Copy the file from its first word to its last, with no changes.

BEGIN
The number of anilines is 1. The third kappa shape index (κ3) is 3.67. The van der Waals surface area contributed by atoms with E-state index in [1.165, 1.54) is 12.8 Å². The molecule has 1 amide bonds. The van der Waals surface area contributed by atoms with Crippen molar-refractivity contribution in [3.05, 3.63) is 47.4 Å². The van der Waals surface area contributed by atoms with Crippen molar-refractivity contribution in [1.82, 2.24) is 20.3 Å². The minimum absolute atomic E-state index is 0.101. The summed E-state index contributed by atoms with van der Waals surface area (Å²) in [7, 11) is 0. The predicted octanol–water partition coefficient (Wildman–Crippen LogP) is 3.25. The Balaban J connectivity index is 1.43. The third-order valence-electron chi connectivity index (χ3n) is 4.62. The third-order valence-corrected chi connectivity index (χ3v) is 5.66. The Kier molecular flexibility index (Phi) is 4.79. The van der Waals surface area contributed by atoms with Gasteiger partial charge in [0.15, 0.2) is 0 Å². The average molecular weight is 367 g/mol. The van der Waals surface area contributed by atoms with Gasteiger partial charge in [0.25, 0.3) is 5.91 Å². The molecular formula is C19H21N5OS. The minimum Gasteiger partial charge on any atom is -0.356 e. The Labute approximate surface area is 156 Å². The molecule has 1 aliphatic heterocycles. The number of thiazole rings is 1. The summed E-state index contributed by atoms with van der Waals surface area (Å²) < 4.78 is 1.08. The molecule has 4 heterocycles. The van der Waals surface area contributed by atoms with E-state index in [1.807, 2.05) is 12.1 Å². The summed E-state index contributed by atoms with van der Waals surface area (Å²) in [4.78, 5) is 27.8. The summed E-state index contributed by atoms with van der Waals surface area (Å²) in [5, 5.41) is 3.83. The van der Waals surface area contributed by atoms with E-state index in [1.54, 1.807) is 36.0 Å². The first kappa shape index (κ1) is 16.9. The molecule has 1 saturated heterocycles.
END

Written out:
The number of anilines is 1. The third kappa shape index (κ3) is 3.67. The van der Waals surface area contributed by atoms with E-state index in [1.165, 1.54) is 12.8 Å². The molecule has 1 amide bonds. The van der Waals surface area contributed by atoms with Crippen molar-refractivity contribution in [3.05, 3.63) is 47.4 Å². The van der Waals surface area contributed by atoms with Crippen molar-refractivity contribution in [1.82, 2.24) is 20.3 Å². The minimum absolute atomic E-state index is 0.101. The summed E-state index contributed by atoms with van der Waals surface area (Å²) in [7, 11) is 0. The predicted octanol–water partition coefficient (Wildman–Crippen LogP) is 3.25. The Balaban J connectivity index is 1.43. The third-order valence-electron chi connectivity index (χ3n) is 4.62. The third-order valence-corrected chi connectivity index (χ3v) is 5.66. The Kier molecular flexibility index (Phi) is 4.79. The van der Waals surface area contributed by atoms with Gasteiger partial charge in [0.15, 0.2) is 0 Å². The average molecular weight is 367 g/mol. The van der Waals surface area contributed by atoms with Gasteiger partial charge in [0.25, 0.3) is 5.91 Å². The molecular formula is C19H21N5OS. The minimum Gasteiger partial charge on any atom is -0.356 e. The Labute approximate surface area is 156 Å². The molecule has 1 aliphatic heterocycles. The number of thiazole rings is 1. The summed E-state index contributed by atoms with van der Waals surface area (Å²) < 4.78 is 1.08. The molecule has 4 heterocycles. The van der Waals surface area contributed by atoms with E-state index in [1.807, 2.05) is 12.1 Å². The summed E-state index contributed by atoms with van der Waals surface area (Å²) in [4.78, 5) is 27.8. The summed E-state index contributed by atoms with van der Waals surface area (Å²) in [5, 5.41) is 3.83. The van der Waals surface area contributed by atoms with E-state index in [1.54, 1.807) is 36.0 Å². The first kappa shape index (κ1) is 16.9. The molecule has 1 saturated heterocycles.